Budget 1. The year 2005 ended with excellent figures, both on the macro level and in terms of the budget.
Finance Minister Ehud Olmert forgot to mention that these achievements were the results of the policy of his predecessor, Benjamin Netanyahu, the same policy that Olmert opposed for the past three years. But Olmert also did not mention that the achievements were the result of the disengagement from Gaza, the reduction in terror and the diplomatic horizon opened up by Prime Minister Ariel Sharon - all of which Olmert supported from the beginning.
Budget outlays were 3 percent higher nominally than in 2004. By law, real spending can be increased by 1 percent. Why the increase? Once again, the security budget, which despite the interminable talk about the need for it to be cut, grew by NIS 1.2 billion in the course of the year in addition to the giant overrun in the disengagement budget.
On the income side of the ledger, tax revenues were up by 8 percent over 2004 (more or less in line with forecasts). That was the result of the very high growth rate of 5.2 percent, tempered by reductions in rates of income tax, VAT and other indirect taxes. It turns out that the Laffer Curve actually works: The more you lower taxes, the more growth and business activity rise, which in turn increase tax revenues. That's why it is smart to keep reducing taxes.
Budget 2. The 2006 budget has not been approved, and the government is working according to a limitation stipulating monthly budgets of one-twelfth of spending for 2005. On the face of it, this puts sharp restrictions on spending, but in practice the limitation is nonexistent.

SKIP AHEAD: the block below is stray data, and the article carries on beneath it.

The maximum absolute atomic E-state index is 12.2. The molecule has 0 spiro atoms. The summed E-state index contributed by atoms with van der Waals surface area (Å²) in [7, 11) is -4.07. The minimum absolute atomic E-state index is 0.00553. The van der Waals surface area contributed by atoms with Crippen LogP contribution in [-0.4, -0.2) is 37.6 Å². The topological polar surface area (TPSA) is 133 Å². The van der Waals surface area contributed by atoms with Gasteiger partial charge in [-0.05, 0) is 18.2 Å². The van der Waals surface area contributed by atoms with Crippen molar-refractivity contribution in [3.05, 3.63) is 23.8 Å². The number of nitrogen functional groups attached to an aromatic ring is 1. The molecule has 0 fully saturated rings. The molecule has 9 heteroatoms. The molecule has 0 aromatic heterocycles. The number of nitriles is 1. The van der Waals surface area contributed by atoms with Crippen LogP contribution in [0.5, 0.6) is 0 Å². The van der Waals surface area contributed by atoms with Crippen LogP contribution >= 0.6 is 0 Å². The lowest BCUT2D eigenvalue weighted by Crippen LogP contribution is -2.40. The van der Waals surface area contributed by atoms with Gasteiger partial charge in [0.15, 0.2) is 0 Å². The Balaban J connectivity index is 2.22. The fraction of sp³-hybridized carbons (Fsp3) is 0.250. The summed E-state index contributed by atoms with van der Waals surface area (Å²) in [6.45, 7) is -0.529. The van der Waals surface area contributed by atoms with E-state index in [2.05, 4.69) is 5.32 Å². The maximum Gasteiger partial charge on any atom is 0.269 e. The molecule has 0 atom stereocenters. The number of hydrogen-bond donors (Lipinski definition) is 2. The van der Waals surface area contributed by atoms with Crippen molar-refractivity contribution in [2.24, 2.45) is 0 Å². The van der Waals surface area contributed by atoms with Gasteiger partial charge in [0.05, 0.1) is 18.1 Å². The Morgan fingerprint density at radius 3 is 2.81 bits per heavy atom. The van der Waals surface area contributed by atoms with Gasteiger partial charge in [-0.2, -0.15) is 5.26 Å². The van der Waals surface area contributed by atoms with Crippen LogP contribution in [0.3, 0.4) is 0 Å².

After all, this is an election year, and Olmert has already told treasury officials "to act with flexibility so that all services that the government is obligated to provide to citizens are not damaged." He even established three budget exception committees, the first of which will be headed by the deputy general accountants.
It is reasonable to assume that senior treasury officials have already taken to heart the "esprit du commandant" and will behave "flexibly" to approve all sorts of requests and exceptions that cross their desks - including ones from the finance minister himself or his "immediate circle."
That is why the budget limitation is ineffective. The concept is bankrupt, and the law should be changed so that if there's still no budget by the time December 31 rolls around, the government has no superfluous and pricey three-month grace period.
Budget 3. While the good news of the 2005 budget was being publicized, Netanyahu announced his intention of preventing the state from being left without a budget for months on end. He called on all the parties to unite in approving the 2006 budget immediately. Is this a rare gesture of national unity? Not exactly.
Everyone knows that the 2006 budget was prepared by Netanyahu, which means that its passage by the Knesset would mean that his plans would be carried out by his rival. In addition, Netanyahu knows that passing the budget now is Mission Impossible.
Most of the Knesset factions will vote against it. Shas will vote for increasing child, old-age and welfare allowances. Labor Party Chairman Amir Peretz will vote for a big package of social-welfare changes. The National Religious Party and the rightist parties will want more money for the settlements. That is why the support of Kadima, Likud and Shinui are not sufficient for approving the budget.
The conclusion is that Netanyahu is setting a honey trap for Olmert. If Olmert were to begin to negotiate with the parties, he would be forced to buy their support with billions of shekels, subjecting him to criticism for being a spendthrift on the one side and the devil incarnate for not wanting to help the poor on the other. The parties would pluck him clean, and in the end he still would not be able to pass the budget. His status would only be hurt by it all.
But since even Olmert was not born yesterday, he will be very polite toward Netanyahu and his offer and he will make some declarations, but he will not do a thing.
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